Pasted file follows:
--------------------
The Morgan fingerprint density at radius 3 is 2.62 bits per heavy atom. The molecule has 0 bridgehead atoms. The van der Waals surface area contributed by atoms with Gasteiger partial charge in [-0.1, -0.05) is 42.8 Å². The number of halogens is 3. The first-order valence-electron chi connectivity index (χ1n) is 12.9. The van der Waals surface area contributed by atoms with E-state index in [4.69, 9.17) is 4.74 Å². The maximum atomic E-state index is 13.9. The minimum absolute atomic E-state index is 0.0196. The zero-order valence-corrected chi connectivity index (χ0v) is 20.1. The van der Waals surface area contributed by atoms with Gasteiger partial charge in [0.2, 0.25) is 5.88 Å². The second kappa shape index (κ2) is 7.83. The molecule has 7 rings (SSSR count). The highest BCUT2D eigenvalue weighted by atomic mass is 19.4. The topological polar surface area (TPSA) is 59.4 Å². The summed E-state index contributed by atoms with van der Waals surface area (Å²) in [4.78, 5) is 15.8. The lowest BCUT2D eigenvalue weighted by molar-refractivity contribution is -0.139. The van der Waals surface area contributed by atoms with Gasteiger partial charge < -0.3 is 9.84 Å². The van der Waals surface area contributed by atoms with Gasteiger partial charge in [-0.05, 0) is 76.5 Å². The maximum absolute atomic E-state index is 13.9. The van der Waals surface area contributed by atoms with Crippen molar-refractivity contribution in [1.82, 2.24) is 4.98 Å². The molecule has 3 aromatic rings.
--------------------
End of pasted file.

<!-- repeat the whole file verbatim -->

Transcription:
The Morgan fingerprint density at radius 3 is 2.62 bits per heavy atom. The molecule has 0 bridgehead atoms. The van der Waals surface area contributed by atoms with Gasteiger partial charge in [-0.1, -0.05) is 42.8 Å². The number of halogens is 3. The first-order valence-electron chi connectivity index (χ1n) is 12.9. The van der Waals surface area contributed by atoms with E-state index in [4.69, 9.17) is 4.74 Å². The maximum atomic E-state index is 13.9. The minimum absolute atomic E-state index is 0.0196. The zero-order valence-corrected chi connectivity index (χ0v) is 20.1. The van der Waals surface area contributed by atoms with Gasteiger partial charge in [0.2, 0.25) is 5.88 Å². The second kappa shape index (κ2) is 7.83. The molecule has 7 rings (SSSR count). The highest BCUT2D eigenvalue weighted by atomic mass is 19.4. The topological polar surface area (TPSA) is 59.4 Å². The summed E-state index contributed by atoms with van der Waals surface area (Å²) in [4.78, 5) is 15.8. The lowest BCUT2D eigenvalue weighted by molar-refractivity contribution is -0.139. The van der Waals surface area contributed by atoms with Gasteiger partial charge < -0.3 is 9.84 Å². The van der Waals surface area contributed by atoms with Gasteiger partial charge in [-0.05, 0) is 76.5 Å². The maximum absolute atomic E-state index is 13.9. The van der Waals surface area contributed by atoms with Crippen molar-refractivity contribution in [1.82, 2.24) is 4.98 Å². The molecule has 3 aromatic rings.